Late summer and early fall is harvest season. As vegetable gardeners, we’re busy sowing fall crops, pickling peppers, curing winter squash, and processing flour corn. Food preservation is a time-consuming part of this season. While there are many ways to preserve food, those with large home gardens often turn to canning to put up at least part of their harvest. Maybe you’re trying to eat more affordable, organic food, perhaps you’re trying to connect with your heritage or become more self-reliant, or maybe you’re just a foodie who knows that homegrown salsa tastes best. Here are ten canning tips to help your preservation run smoothly.
Don’t be afraid.
I’ll admit that when I started canning, it made me nervous. The threat of botulism loomed heavy in my mind. I was horrified when my dad gave my grandfather some pickles I had made. What if I poisoned him?
Years later, canning seems like cooking. Yes, there are certain things you need to do to be safe, but they’re no different than making sure your roast reaches a specific temperature.
Make sure you understand the basics of canning.
Getting familiar with the basics of canning is a good idea for safety and ease of processing. Once you understand the basics, you won’t have to check the directions constantly or worry about contaminated food.
- Canning & Preserving 101 by Ball Mason Jars
- General Canning Information by the National Center for Home Food Preservation
- Food Preservation Resources Blog
Begin with a clean kitchen.
Starting with a clean kitchen will help ensure your food is sanitary and reduce your stress. You don’t want to have to work around other projects or have to wash utensils to sue them while you’re in the middle of canning.
Double-check your recipe and buy extra.
Make sure you have all the ingredients you need on hand before you begin canning. From personal experience, it’s horrible to realize you don’t have enough pectin for your batch of jam, or you’re missing a spice from your awesome marinara sauce recipe. Double-check ahead of time!
Consider smaller jars and amounts.
Getting a bit carried away can be easy when you first begin preserving food. Maybe you have a lot of vegetables to put up, or perhaps you remember your grandparents putting up tons of beans. As many of us don’t have the large families of previous generations, I recommend people consider using smaller jars. If it’s just you or you have a small family, you may want to consider using pints or even half pints for some foods.
You should also consider how much you’ll go through in a year. Crops like cucumbers can be incredibly prolific, and while it’s easy to think that canning may seem like a great solution, you don’t want to end up with unused jars. According to the USDA, you want to use your canned food in one year to get the best nutritional value. Will you eat a pint of pickles per week? If not, you may not want to can 52 jars. Consider donating extra fresh produce to food banks, family, neighbors, or anyone you know in need.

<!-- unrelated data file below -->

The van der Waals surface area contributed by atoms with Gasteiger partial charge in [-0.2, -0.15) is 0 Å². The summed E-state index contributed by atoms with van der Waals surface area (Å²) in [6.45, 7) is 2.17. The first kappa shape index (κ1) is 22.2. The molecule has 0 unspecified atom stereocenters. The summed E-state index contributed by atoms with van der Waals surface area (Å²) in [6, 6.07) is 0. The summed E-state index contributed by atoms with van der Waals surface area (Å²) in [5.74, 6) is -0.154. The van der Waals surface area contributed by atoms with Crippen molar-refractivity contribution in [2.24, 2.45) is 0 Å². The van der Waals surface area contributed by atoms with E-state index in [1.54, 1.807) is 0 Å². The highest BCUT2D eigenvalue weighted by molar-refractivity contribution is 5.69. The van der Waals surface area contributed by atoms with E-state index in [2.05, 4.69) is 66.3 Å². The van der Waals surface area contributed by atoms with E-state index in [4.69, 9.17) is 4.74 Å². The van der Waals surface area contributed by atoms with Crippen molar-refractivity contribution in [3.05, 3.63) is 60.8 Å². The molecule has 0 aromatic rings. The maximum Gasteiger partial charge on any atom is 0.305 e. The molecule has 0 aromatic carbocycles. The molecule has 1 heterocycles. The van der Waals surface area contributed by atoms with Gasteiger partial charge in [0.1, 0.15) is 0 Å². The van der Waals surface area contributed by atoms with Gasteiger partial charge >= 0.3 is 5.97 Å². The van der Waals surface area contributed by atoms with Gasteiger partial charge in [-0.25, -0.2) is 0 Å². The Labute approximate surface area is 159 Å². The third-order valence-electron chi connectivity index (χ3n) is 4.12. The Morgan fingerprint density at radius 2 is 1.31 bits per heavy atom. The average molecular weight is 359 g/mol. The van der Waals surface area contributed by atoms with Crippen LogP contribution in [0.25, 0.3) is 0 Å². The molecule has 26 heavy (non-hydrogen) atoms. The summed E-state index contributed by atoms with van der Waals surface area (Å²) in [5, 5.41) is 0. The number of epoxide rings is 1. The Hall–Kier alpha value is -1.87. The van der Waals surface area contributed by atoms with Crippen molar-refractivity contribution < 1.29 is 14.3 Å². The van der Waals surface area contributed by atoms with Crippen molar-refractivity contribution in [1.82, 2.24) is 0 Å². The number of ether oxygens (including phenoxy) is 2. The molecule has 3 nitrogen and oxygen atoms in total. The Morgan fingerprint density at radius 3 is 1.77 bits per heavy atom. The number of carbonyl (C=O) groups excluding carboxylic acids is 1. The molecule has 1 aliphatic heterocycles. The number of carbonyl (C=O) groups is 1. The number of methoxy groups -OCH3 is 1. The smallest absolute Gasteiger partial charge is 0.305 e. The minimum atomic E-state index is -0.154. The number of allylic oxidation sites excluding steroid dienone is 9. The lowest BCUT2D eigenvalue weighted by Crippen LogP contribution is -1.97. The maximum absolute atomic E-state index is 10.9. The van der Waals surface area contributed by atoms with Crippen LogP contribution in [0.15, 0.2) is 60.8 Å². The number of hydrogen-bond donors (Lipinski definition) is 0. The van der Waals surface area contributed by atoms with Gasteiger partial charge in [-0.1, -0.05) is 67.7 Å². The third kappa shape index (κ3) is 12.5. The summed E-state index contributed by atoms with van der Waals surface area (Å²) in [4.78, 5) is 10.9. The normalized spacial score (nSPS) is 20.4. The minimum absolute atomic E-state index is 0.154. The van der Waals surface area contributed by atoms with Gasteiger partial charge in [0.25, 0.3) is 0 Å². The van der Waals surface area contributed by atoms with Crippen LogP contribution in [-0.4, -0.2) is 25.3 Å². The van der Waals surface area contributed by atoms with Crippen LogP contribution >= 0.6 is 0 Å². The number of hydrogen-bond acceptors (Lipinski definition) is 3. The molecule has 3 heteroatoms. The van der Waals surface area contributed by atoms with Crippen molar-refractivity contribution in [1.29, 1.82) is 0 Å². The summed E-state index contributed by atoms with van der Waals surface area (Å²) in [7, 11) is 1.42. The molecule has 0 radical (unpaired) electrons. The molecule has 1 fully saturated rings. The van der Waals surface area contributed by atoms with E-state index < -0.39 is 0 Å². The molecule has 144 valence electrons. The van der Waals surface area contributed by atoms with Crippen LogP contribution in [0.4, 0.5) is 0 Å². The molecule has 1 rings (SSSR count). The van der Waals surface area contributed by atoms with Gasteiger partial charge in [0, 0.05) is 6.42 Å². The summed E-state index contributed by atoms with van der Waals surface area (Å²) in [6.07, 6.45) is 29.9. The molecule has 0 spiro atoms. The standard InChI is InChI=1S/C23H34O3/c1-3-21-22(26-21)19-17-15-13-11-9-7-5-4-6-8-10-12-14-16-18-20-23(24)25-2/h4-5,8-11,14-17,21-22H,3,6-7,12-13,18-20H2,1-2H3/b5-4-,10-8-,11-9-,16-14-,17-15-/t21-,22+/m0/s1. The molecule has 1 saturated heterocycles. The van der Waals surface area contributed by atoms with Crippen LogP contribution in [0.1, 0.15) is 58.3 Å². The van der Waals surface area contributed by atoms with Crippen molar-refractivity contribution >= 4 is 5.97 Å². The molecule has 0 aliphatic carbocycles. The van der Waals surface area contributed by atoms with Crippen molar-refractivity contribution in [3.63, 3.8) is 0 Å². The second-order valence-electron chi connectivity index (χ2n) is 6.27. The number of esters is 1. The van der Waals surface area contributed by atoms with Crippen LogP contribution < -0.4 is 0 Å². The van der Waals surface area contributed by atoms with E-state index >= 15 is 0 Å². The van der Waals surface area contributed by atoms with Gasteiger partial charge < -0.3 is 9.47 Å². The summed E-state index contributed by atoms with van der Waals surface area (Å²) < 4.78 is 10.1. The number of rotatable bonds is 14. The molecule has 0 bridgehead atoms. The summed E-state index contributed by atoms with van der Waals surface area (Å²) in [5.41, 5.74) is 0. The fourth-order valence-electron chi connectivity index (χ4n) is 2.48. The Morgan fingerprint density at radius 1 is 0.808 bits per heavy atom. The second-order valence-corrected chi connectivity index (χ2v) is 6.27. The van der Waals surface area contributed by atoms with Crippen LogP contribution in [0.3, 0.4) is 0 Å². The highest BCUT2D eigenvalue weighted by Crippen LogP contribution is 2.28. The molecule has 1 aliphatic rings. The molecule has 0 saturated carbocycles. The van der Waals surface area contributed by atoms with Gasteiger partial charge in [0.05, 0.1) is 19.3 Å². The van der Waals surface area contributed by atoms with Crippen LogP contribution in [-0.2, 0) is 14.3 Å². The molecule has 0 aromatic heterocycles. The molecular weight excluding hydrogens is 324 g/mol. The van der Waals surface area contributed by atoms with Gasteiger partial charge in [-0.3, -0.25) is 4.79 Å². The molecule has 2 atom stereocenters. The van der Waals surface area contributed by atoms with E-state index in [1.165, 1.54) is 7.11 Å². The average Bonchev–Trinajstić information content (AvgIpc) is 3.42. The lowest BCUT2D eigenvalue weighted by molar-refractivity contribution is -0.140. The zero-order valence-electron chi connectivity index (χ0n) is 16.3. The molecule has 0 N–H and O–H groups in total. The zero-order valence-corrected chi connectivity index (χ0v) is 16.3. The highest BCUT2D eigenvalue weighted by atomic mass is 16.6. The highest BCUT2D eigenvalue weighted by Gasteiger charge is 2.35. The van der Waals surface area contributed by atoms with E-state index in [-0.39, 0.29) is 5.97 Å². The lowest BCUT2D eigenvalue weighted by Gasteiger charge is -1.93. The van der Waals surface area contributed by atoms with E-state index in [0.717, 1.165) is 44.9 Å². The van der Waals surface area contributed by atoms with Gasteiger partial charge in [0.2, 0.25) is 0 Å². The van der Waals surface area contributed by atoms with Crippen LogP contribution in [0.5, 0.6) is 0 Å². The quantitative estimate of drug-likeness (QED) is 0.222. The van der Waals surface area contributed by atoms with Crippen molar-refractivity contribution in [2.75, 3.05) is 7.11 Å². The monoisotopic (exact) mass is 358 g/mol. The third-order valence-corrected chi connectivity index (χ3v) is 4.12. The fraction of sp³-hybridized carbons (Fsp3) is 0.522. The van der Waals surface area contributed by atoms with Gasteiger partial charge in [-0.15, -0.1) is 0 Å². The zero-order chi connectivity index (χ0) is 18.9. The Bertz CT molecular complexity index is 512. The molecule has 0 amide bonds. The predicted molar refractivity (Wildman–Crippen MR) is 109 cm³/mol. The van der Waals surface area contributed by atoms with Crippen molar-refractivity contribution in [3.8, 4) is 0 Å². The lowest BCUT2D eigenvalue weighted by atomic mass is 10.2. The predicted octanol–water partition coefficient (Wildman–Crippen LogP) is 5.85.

Prepare extra jars.
Most canning recipes, like those available on the Ball Mason Jar website, will tell you about how many jars a batch will make. It’s still a good idea to have an extra couple of jars on hand and ready to go if you have enough to fill more.
Have snacks and easy meals on hand.
Canning is hard and hungry work. Working hungry and convincing yourself to cook a complicated meal after spending hours processing food is tough. I like having easy snacks and meals on hand for big canning days.
Can in the morning.
You may have other preferences, but I generally like to get my canning done in the morning. This works well for me because the temperature is usually a bit cooler, and it gives me plenty of time to clean up the kitchen in the afternoon and still have a relaxing evening.
Clean as you go.
Another tactic that keeps canning from becoming too stressful is cleaning as you go. While I have a batch of food in the canner, I like to do up what dishes I can or wipe counters, so I don’t leave it all until the very end.
Use fresh, high-quality produce.
Canning is a lot of work. Make sure the food you’re putting up will be delicious and worth the effort by canning your harvests when fresh or selecting good quality produce from the farmers’ market when supplementing your own crop.
Canning is a great way to preserve a lot of food, but it can be intimidating to new canners and is a lot of work. Follow these canning tips to keep your food preservation simple and stress-free this harvest season.